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My car was recently stolen and set on fire and now the insurance company and law enforcement are asking for my personal info.

Jacksonville, FL |

They want access to my phone records, credit history and banking history. Is this the usual procedure in this type of incident ? What rights do I have ?

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Attorney answers 3


Yes, it is quite common. Your best bet is to hire an attorney who is familiar with both police and insurance company investigations. I handled such cases as a police officer and insurance claims adjuster, and there is a very nasty machine that suspicious claims set in motion. You could be exposed to severe civil and criminal penalties even if you are innocent.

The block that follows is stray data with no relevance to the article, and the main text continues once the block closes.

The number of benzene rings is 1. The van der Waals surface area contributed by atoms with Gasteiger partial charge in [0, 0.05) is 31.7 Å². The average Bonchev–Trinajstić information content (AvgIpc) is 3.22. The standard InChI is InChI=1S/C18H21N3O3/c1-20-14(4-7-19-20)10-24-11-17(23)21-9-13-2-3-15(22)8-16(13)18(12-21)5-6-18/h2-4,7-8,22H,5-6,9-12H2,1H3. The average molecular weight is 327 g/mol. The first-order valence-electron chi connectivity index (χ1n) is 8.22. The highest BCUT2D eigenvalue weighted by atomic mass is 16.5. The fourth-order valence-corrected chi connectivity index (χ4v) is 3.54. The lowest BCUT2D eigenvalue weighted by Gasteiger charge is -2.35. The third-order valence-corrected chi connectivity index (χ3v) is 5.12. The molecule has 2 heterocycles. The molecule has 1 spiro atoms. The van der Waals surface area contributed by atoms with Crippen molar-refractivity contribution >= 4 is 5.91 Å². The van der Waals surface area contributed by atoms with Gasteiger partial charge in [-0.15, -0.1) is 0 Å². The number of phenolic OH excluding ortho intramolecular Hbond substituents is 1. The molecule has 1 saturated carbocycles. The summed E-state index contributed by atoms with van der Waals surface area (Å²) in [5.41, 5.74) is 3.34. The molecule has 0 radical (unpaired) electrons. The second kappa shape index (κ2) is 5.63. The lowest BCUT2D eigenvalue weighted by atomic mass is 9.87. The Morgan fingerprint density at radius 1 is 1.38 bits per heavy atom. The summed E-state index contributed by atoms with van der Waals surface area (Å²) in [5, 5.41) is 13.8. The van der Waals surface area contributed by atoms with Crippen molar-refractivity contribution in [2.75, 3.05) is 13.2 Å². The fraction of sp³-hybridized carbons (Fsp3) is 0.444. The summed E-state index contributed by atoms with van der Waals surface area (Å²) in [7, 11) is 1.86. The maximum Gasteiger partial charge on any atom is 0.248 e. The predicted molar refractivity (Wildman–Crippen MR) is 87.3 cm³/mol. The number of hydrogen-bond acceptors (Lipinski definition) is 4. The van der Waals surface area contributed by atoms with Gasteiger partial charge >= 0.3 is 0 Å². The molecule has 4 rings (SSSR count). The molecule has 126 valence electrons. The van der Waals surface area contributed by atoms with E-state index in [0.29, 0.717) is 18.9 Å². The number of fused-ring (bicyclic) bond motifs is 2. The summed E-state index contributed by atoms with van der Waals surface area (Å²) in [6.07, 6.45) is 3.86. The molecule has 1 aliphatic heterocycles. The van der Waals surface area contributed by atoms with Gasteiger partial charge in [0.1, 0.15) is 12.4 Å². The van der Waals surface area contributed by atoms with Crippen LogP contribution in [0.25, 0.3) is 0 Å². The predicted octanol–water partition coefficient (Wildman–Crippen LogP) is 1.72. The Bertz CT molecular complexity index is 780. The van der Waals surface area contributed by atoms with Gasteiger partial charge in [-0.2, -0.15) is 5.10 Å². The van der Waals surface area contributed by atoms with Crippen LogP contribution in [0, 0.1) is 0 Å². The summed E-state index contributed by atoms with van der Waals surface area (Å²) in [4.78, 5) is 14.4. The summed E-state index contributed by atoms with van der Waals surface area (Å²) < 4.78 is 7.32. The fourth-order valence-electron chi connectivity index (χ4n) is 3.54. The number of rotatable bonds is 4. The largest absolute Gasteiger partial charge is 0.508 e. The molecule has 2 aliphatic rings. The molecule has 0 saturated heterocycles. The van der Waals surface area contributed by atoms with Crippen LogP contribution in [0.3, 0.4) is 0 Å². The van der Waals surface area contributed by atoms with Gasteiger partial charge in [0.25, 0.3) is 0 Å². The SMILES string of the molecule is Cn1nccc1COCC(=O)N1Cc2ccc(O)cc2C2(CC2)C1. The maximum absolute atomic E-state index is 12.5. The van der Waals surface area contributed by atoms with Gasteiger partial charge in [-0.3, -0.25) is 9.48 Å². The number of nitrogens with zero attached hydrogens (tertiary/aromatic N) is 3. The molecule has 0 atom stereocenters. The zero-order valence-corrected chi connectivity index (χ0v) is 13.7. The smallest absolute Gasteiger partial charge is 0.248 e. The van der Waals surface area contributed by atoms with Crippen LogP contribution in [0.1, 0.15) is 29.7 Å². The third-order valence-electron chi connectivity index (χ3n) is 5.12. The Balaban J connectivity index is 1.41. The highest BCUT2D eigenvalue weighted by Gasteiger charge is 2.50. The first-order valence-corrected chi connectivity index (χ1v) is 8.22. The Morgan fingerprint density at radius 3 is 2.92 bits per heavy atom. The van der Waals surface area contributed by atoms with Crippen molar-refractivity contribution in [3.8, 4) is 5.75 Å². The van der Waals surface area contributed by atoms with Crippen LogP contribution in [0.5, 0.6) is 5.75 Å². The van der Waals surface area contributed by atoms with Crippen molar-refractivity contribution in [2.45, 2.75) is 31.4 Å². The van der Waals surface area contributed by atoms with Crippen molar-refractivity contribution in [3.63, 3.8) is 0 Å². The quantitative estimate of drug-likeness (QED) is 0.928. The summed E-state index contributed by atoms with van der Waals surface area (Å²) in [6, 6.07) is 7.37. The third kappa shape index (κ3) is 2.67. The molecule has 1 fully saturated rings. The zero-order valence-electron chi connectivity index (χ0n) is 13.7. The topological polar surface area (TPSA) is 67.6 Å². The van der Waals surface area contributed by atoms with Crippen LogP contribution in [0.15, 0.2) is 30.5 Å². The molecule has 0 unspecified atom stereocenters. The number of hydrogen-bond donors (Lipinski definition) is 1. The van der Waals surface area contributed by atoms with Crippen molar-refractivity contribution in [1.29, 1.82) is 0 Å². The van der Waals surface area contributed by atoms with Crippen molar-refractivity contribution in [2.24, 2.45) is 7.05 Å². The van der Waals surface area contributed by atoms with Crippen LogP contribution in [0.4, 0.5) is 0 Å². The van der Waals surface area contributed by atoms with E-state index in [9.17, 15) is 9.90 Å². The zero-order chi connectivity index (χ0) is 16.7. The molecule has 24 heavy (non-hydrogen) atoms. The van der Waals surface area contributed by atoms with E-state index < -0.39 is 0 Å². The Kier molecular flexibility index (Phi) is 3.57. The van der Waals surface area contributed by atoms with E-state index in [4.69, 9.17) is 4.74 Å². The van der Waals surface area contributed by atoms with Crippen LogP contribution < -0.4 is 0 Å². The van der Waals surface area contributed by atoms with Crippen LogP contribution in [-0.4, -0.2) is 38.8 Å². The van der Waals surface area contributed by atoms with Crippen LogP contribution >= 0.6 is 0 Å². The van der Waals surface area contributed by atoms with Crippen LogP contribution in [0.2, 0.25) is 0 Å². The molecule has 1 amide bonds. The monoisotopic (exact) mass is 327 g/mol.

You certainly need not cooperate with the police. My advice is to not do so. The insurance company may deny your claim for non-cooperation if your contract allows them that right.

The insurance company and police will also seek your cellular "ping data" to attempt to determine if you were anywhere near your car when it was stolen and later burned. In order to get that data, your cellular telephone company will have to cooperate, and that many telecoms keep that data long. The insurance company, if they suspect fraud, will almost certainly turn the results of its investigation over to the Department of Financial Services Insurance Fraud Division. In fact, they have a statutory duty to do so.